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Allies of the global motorcycle gang the Hell's Angels have formed a chapter in Nelson as the club seeks a foothold in the South Island.
Four newly-patched Red Devils members appeared on a charity ride last month believed to be the first time the club has been seen in New Zealand.
Police say their arrival is sinister and could create conflict with Nelson's long-standing Lost Breed Motorcycle Club.
Nelson Bays Area Commander Inspector Brian McGurksaid people were naive if they thought the Red Devils was a social club.
The Red Devils are official supporters of the global Hell's Angels Motorcycle Club (HAMC).
McGurk said they had links to international crime syndicates, were part of a sophisticated criminal organisation and "may be a conduit for illicit drugs and criminal activity".
Police were aware a group of Nelson men had been "seeking affiliation" with the Hell's Angels for some time.
"I think basically they (the Hell's Angels) want a presence in the South Island."
Potential confrontation between the Lost Breed and the Red Devils was real as one group sought to hold their ground and the other to take it over, he said.
More Lost Breed members had been openly wearing their patches in recent months and members of other Hell's Angels support clubs, the Headhunters and Road Knights, have been seen in Nelson, McGurk said.
Nelson police would disrupt the clubs' activities, he said.
The Lost Breed has made headlines for a series of drug-related incidents and confrontations since it formed in 1976.
But its presence has been seen by many in the past as a deterrent to the establishment of the Mongrel Mob, Black Power and Highway 61 in Nelson.
The club has moderate public backing, with recent writers to The Nelson Mail opposing the arrival of the Red Devils.
The new Nelson chapter is listed on websites and joins Red Devils chapters across Europe, America, Canada and Australia.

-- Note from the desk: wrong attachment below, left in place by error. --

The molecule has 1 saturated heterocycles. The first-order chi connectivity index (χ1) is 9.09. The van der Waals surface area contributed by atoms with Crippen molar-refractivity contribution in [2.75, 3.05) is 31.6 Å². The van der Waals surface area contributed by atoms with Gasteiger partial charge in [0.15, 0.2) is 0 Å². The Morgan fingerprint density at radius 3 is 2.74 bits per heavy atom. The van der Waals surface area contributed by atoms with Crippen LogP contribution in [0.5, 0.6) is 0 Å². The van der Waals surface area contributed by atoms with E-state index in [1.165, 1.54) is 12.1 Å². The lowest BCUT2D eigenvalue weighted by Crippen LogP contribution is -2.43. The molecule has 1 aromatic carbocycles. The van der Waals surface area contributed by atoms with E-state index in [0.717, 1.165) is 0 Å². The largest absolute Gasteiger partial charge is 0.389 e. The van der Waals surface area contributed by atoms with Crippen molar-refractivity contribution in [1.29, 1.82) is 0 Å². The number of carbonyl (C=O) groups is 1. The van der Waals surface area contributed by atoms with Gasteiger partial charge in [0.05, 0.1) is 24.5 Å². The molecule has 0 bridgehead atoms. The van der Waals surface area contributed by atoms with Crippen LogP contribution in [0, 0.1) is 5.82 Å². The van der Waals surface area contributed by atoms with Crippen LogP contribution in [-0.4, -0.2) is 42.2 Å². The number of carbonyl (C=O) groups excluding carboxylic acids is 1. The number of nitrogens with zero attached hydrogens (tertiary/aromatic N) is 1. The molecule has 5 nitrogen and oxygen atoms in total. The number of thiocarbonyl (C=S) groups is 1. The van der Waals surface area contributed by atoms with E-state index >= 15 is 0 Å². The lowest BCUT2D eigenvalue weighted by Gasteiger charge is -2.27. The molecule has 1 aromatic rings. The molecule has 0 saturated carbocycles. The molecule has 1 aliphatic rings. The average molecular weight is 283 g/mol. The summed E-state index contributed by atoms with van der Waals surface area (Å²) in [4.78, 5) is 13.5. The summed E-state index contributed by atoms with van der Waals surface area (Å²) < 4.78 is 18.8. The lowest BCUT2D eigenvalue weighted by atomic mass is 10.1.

The two New Zealand chapters of the HAMC have a long history in their club's world.
The Auckland Hell's Angels received their charter in 1961 and was the club's first chapter outside the US and fifth to be established overall.
Christchurch-based cultural anthropologist and former police detective inspector, Dave Haslett, who has extensively studied the outlaw biker world, said the formation of the Red Devils was a hands-off way for the Angels to test the water.
"These puppet clubs ultimately only patch over when they have proven themselves, recruited sufficient numbers and local support, shaken down their structure and fought their corner if they have to."
The Lost Breed and the Angels were not traditional enemies, but they do represent separate strands in the New Zealand outlaw club structure, he said.
"To the best of my knowledge the Lost Breed and the HAMC have uneasily coexisted for many years without any apparent overt friction."
"But the core Lost Breed members have their own history with their long-standing club and some will not want to start all over again by prospecting for another larger club."
It was unlikely Lost Breed members would give up their colours, which are an integral part of their identity and brotherhood, he said.
"Their clubs and their colours are incredibly important to them; it is their family and says who they are."
Haslett said the appearance of Red Devils was a form of club evolution and did not automatically mean the outbreak of gang warfare or a surge of drug running and illegal activity.
Many club members were responsible family men, fathers and workers, who lived under a strict club code similar to mainstream society, he said.
New Zealand Police Association president Greg O'Connor said the appearance of the Red Devils was sinister.
"People need to understand that, whatever the public relations, motorcycle gangs are formed for one thing and that is to facilitate crime and they should not be seen as anything else."
"The appearance of this Hell's Angels support gang should be seen as sinister."
The Lost Breed could not be contacted. The Red Devils declined to comment.
- © Fairfax NZ News